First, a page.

Thomas Schiffer runs for many reasons.

He runs to stay in shape, for sure, but also to set a positive example for his children. And not only for his four kids at home, but the dozens of kids he teaches at Belle Chasse Academy.

Schiffer began the job teaching physical education Jan. 5. He said it hasn’t taken long for his students to follow his lead.

“One student’s parents told me that he went home and was checking his heart rate and doing some situps,” Schiffer said. “He said he was getting ready for a fitness challenge. That’s great. I get excited about that.”

Schiffer also is excited about running the Allstate Sugar Bowl Crescent City Classic on April 4. He is one of three of athletes The New Orleans Advocate is following each Sunday during the weeks leading up to New Orleans’ largest road race.

Schiffer, a 44-year-old Algiers resident, said he’s been running five or six days a week, and about three miles per outing. The teaching gig has forced him to shuffle his training schedule a bit.

“I really am a morning runner, but I have to be at school early,” he said. “So I’m running more in the evenings. It’s been a bit of an obstacle. But I’m getting the workouts in and still having a long run on the weekends.”

As has been the case for many during the recent stretch of cold weather, Schiffer caught the flu and missed a couple days of training. He has shaken the bug and is back to good health, he said. He also said journaling during the time off helped spur him back to training — a difficult thing when you are recovering from illness or injury.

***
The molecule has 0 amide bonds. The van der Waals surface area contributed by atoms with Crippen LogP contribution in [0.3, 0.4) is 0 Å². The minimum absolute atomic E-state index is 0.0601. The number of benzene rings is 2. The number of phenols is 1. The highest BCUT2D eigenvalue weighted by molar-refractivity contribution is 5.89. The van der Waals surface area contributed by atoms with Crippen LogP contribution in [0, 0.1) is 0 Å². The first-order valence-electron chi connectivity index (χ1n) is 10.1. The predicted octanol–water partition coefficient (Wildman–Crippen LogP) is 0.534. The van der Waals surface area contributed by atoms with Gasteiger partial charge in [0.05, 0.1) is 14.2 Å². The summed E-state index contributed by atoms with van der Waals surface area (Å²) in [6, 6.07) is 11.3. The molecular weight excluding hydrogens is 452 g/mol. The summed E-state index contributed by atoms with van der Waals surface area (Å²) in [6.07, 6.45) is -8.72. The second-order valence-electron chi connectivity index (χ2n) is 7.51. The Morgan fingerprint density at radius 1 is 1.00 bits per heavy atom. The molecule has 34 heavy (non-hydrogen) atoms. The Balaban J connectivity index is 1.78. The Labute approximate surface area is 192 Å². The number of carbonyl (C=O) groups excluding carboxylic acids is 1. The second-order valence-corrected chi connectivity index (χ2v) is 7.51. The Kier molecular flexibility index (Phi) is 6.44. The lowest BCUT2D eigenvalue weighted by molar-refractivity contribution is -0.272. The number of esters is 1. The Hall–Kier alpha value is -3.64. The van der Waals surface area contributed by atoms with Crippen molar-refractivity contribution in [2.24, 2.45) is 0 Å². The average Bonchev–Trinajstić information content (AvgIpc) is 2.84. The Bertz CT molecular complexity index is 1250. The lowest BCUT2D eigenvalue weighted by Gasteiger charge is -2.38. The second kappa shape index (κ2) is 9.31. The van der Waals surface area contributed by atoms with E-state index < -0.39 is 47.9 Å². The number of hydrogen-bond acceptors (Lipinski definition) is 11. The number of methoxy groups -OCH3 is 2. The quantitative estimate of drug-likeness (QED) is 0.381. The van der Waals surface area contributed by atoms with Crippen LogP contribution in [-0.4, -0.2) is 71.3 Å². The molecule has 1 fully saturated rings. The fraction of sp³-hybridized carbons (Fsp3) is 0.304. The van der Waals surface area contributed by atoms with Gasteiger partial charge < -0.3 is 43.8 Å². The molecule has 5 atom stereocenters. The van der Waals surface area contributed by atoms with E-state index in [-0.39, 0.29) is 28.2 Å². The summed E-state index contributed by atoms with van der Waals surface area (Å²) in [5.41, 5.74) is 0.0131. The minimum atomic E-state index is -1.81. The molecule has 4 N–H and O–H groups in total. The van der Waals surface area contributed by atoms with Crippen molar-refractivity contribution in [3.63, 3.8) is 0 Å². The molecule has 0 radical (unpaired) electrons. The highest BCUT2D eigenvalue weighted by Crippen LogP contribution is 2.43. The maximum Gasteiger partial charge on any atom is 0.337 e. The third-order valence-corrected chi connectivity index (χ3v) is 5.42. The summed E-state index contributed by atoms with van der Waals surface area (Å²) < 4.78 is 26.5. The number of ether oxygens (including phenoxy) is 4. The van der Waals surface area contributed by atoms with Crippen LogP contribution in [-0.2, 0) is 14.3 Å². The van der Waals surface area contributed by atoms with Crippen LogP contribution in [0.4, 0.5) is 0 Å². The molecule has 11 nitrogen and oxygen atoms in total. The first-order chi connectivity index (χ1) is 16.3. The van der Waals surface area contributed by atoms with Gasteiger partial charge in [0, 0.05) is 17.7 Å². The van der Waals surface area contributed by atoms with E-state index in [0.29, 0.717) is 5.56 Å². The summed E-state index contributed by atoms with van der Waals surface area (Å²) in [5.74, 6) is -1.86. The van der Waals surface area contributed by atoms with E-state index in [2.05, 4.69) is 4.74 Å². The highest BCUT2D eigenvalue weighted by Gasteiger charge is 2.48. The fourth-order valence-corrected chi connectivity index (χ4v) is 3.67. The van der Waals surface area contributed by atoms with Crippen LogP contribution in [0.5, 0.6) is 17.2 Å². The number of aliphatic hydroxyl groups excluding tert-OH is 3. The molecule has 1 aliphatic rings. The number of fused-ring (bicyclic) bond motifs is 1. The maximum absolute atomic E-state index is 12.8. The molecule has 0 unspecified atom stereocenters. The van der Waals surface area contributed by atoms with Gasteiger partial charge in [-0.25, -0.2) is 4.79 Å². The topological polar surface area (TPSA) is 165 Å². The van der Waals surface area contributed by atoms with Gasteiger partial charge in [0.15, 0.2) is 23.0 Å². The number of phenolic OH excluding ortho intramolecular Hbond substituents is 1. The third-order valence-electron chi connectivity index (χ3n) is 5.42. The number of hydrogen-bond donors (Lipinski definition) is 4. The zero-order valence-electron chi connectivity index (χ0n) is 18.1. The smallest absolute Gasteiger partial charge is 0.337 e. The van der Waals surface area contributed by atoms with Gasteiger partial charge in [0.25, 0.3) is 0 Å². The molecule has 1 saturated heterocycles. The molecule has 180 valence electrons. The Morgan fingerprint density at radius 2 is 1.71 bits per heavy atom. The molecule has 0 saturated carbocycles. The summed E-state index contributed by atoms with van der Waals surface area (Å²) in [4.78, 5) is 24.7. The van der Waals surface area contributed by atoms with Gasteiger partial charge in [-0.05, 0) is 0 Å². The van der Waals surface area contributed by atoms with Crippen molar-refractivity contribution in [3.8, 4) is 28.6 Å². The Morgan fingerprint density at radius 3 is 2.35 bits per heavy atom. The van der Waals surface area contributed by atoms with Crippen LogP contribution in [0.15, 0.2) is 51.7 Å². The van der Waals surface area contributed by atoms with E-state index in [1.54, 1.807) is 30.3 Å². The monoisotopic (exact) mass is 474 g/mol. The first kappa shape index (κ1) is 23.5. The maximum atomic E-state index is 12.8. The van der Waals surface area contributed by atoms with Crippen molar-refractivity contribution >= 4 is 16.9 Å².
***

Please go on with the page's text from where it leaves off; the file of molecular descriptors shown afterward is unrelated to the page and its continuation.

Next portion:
“I’ve been telling people: Even if you just put up on Facebook what your training routine is, if you miss a day or two, you can go back and see what you have done or, in my case, what you haven’t done,” Schiffer said. “If makes you move. It motivates you to do the things you want to do.”

What Schiffer is doing at this year’s Classic is racing for the Kelly Gibson Foundation. The organization’s goal is to promote fitness and healthy opportunities for local kids. That goes hand-in-hand with what Schiffer is trying to impart at his new teaching job.

He’s on the wellness committee there and hopes to be part of a new physical education enrichment program at the school, as well.

“To be a part of helping people live well is important to me,” he said.